Bob and Joy
     By Bob and Joy Schwabach

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May 2003, Week 1 -- Maximum Defrag


   "Defrag" is computer talk for "defragmentation."

   Over time, the hard disk, or any other drive, accumulates fragments of data scattered all over the drives. This slows down the computer and contributes to other errors. Defrag pulls related pieces together again. It's probably the single most effective thing you can do to keep the computer running well. Some corporate system managers have it done to every computer in their system every day.


   Windows has its own built-in defrag utility, but better and usually faster ones are produced by Executive software, which makes "Diskeeper" for business users. They now have a version for home users as well, identified as such on the box.


   The Diskeeper feature that appeals to most users is "set and forget." Using set and forget, the program itself evaluates when the hard drive is becoming too fragmented and automatically performs a defrag. The process is invisible to the user, who can continue working while it takes place. List price for the home version of Diskeeper is $35 from (Pssst: We found it for $23 at Amazon.)


"It's a miracle!"

 Skip Dr.

   Got a scratch, spin it. A scratch on a CD, that is. Among the odd devices that sometimes catch our attention is "Skip Doctor," a spin-your-disk gizmo from Chicago that removes scratches.

   It comes in two versions: hand cranked for $35 and motorized for $55. Put the disk on the circular tray and "spray it with the magic fluid," the directions say. The magic fluid turns out to be water, but the truth in labeling points out that it is specially filtered water, then adds that you can use regular water if you run out of the magic water. When you turn the crank or turn on the motor, a wheel with a soft edge turns to lightly rub the disk, which is also turning to present its full surface for the rub down.


   The net result of this is that it works. Or as one user described it: "It's a miracle!" Scratched disk plays again. Program or music saved. Further info at




--  Odd and amusing news stories. An animal rights group campaigning against meat offered the town of Hamburg, NY, $15,000 to change their name to "Veggieburg." The folks at Hamburg declined. Meanwhile ... armed robbers attempt to hold up a deli where police are in the middle of investigating a previous holdup. Another police report cations people to watch out for "an unarmed but potentially dangerous" monkey, which they describe as "small, dark and hairy."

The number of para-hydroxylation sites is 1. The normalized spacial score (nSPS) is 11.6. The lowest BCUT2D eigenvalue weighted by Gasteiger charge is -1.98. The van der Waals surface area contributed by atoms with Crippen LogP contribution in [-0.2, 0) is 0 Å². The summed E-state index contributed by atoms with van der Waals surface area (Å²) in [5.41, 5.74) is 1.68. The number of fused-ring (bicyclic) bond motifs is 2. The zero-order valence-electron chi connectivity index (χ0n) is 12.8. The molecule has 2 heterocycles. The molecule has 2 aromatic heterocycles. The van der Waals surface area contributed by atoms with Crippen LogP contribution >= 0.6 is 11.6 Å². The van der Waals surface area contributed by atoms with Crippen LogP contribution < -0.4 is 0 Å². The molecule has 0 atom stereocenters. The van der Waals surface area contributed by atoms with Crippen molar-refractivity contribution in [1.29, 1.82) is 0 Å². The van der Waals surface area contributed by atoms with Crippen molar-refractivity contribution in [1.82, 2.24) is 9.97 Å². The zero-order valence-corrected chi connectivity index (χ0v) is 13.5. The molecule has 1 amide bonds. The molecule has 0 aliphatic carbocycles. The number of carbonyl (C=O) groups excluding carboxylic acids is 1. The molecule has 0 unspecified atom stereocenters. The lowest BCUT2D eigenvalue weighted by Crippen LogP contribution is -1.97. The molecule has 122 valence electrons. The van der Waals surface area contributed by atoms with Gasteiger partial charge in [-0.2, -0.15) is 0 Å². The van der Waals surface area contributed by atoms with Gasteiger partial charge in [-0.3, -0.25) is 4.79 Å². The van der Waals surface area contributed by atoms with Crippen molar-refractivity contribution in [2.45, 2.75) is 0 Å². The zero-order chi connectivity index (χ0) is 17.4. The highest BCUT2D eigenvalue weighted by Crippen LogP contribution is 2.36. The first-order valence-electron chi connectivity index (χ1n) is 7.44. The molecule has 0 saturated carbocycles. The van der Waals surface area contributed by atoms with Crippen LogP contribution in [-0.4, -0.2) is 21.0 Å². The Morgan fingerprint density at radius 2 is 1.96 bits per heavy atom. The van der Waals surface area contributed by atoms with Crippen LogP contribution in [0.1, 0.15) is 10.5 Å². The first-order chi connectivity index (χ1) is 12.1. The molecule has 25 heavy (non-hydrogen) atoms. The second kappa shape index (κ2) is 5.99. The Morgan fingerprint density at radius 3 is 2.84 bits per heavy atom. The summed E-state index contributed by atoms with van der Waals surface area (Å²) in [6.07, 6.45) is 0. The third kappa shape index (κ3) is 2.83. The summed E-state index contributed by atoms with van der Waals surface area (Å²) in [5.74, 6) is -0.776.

--  You know all the things that sometimes strike a wrong note in movies and television shows? This site lists them. They have 348 examples of mistakes in the recent remake of Titanic, but 78 were refuted by other nitpickers. In "Gladiator," one scene shows Russell Crowe wearing spandex pants under his Roman skirt. Myself, I noticed two glaring errors in "Harry Potter and the Chamber of Secrets," and my major nit complaint about "The Matrix" is that the science underlying the Matrix world is so silly it's beyond stupid.

Poisoned Town in Macedonia Seeks Help

--  Ten thousand books online. If you can't get to the library, try here.

--  See many of the same stories you get from local newspapers and TV but done as others, from outside the U.S., see them. There are also many stories never covered in the American press simply because they are too localized to another country, but nonetheless quite interesting.





   "Project 5" from Cakewalk is the full deck for professional musicians using a synthesizer. The program not only stores the data you put in, but provides the sounds for your mixer. The program can handle both analog and digital sounds. Record your own piano, add effects, lay down tracks, do layering, loops, etc., and do it all on the fly, as they say.

   Project 5 comes as two CDs, one for the synthesizer program, the other for recorded sounds. On screen there are more indicators and controls than a movie set starship, you don't have to use all of them. You can compose using a kind of video piano roll, if you like, altering the pitch, duration, level, echo, etc., of the various parts as the music rolls by.


   This program replaces thousands of dollars worth of physical equipment. We need to emphasize that this is professional level, so if you're not there, you could get pretty frustrated. As with most synthesizer programs, you should have a fast processor, lots of memory and plenty of space on the hard drive.


   Project 5 is for Windows 2000 or XP only, and comes in the most beautiful packaging we've ever seen for software. It's $429 from Cakewalk, slightly less from discounters.

 Windows XP Power Pack


   "Windows XP Power Pack," by Stewart and Sjouwerman, et al; $50, Que Books How to take control of just about every feature of Windows XP, including how fast it runs. The book comes with an attached CD with a wealth of Windows utilities. You can block spam, control other PCs on a network, mirror files in real time, generate log-on scripts, search out spyware, and perform dozens of automated tasks.


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